After an earlier survey showed that 1,000 young people were leaving British churches every week, Youth for Christ surveyed youth workers to find out why. Only 15 percent said teens are abandoning the church because they're bored, but 3 out of 4 said youth have so many other activities in their lives that they're too busy for church. Forty-seven percent blamed family and peer pressure, and 40 percent said non-Christian boyfriends or girlfriends often lead teens away from church.
Sunday's service at Saints Stephen and James' Evangelical Lutheran Church in Federal Hill, Maryland, was a little different. On the altar, next to the Bible, were duckpins, a bowling ball, and bowling shoes. The number on the hymn board was 300. And praise was given to the church's neighboring Southway Bowling Center, which is due to close. "We know in our heart and in our memories that God's grace was present with us each time we bowled," church member and lifelong duckpin bowler Mel Tansill said at the service. "For this, we gather together today in his name to give thanks." Strangely, the story doesn't note that there is some appropriateness to this kegler-centric service in a Lutheran church. Martin Luther was himself an avid bowler who had his own bowling lane. Many bowling historians even credit him with standardizing the rules of nine-pin bowling. (Here's a sermon illustration that tells a bit of the story and has a moral lesson about bowling.)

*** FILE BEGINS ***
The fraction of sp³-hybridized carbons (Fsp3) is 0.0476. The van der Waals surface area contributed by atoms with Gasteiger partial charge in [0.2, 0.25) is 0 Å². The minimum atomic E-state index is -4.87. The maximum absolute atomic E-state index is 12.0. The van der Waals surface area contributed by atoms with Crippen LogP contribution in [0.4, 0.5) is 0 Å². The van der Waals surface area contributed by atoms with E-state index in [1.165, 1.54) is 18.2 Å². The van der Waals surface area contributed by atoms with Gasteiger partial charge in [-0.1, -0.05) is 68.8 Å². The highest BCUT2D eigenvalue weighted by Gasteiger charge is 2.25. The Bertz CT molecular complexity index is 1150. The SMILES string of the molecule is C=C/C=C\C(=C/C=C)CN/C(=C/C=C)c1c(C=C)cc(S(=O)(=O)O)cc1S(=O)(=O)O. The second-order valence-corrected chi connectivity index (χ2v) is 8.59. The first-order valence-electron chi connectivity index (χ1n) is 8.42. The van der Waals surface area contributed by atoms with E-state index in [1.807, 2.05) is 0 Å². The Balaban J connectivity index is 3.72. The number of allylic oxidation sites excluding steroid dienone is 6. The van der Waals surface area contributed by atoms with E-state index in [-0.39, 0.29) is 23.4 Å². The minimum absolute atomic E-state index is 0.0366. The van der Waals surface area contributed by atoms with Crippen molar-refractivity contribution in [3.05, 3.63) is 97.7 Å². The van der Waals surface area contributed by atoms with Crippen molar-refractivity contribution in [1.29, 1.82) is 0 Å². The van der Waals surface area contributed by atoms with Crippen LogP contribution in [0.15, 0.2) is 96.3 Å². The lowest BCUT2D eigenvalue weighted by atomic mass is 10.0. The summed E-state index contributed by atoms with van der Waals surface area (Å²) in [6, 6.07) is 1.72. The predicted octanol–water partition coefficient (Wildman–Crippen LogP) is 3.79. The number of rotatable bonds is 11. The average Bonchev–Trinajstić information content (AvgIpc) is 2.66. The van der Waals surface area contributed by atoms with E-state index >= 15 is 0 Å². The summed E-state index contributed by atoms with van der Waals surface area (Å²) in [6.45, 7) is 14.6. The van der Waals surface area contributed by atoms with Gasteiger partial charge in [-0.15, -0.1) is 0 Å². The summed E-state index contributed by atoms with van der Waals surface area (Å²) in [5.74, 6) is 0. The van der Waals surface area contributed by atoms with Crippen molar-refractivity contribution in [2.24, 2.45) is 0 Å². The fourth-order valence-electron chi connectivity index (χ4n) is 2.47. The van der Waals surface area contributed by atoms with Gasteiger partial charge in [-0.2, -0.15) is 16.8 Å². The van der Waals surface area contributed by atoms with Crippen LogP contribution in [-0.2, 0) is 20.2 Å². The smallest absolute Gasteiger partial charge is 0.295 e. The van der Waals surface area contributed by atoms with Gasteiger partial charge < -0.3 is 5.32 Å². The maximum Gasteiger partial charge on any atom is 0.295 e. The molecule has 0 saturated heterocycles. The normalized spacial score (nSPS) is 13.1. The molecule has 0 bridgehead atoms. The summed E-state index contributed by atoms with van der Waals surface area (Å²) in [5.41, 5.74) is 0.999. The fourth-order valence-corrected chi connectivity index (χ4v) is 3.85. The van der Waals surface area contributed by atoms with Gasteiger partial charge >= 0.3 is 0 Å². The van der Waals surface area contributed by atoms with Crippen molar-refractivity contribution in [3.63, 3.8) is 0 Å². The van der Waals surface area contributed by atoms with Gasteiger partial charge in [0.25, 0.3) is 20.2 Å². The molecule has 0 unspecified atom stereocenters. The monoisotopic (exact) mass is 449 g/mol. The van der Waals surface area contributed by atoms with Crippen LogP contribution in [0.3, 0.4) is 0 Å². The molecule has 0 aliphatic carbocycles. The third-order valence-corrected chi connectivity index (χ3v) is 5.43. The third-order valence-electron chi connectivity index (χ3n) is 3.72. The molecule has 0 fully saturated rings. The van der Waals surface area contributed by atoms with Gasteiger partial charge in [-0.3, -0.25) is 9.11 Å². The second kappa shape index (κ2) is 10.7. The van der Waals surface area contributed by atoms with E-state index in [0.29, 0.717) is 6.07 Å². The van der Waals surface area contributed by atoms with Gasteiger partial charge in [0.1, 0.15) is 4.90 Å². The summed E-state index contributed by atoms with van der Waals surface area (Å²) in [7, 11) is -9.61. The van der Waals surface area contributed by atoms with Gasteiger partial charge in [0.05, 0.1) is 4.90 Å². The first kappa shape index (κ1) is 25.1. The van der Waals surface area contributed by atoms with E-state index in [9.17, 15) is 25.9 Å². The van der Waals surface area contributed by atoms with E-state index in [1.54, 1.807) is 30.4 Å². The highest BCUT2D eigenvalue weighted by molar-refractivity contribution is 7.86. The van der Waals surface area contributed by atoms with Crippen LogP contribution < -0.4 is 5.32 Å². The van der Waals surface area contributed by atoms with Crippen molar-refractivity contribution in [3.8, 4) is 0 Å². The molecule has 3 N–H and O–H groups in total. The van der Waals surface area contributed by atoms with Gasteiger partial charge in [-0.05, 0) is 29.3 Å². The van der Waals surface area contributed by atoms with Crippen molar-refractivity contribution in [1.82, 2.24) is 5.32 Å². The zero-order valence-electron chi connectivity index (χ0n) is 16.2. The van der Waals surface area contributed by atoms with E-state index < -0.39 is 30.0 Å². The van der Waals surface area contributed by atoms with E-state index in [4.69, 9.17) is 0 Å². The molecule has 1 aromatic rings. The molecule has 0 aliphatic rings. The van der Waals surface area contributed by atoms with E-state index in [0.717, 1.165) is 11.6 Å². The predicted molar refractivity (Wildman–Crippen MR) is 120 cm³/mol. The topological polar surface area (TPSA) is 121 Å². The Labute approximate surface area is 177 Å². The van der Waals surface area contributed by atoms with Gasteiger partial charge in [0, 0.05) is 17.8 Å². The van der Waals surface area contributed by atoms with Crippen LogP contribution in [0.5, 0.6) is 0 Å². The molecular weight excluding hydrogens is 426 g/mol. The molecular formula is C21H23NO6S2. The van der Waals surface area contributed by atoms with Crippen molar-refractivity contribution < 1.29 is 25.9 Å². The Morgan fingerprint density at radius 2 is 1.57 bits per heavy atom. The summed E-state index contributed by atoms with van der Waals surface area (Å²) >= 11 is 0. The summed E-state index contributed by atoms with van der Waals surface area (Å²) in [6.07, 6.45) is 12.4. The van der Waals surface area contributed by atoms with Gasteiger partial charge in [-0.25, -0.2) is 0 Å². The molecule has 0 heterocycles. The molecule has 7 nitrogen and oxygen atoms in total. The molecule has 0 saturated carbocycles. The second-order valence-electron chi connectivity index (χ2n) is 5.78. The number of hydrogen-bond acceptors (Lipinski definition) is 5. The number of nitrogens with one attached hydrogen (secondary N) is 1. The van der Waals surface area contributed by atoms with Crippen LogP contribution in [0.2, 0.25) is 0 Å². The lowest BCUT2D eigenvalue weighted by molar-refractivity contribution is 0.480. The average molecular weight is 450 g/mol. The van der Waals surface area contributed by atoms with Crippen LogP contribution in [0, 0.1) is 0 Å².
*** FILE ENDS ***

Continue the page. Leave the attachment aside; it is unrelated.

More conservatives are concerned about Bush-Cheney ticket
The Los Angeles Times quotes Jerry Falwell: "I disagree with Mr. Cheney on his suggestion that the states should be allowed to sanction any ...1
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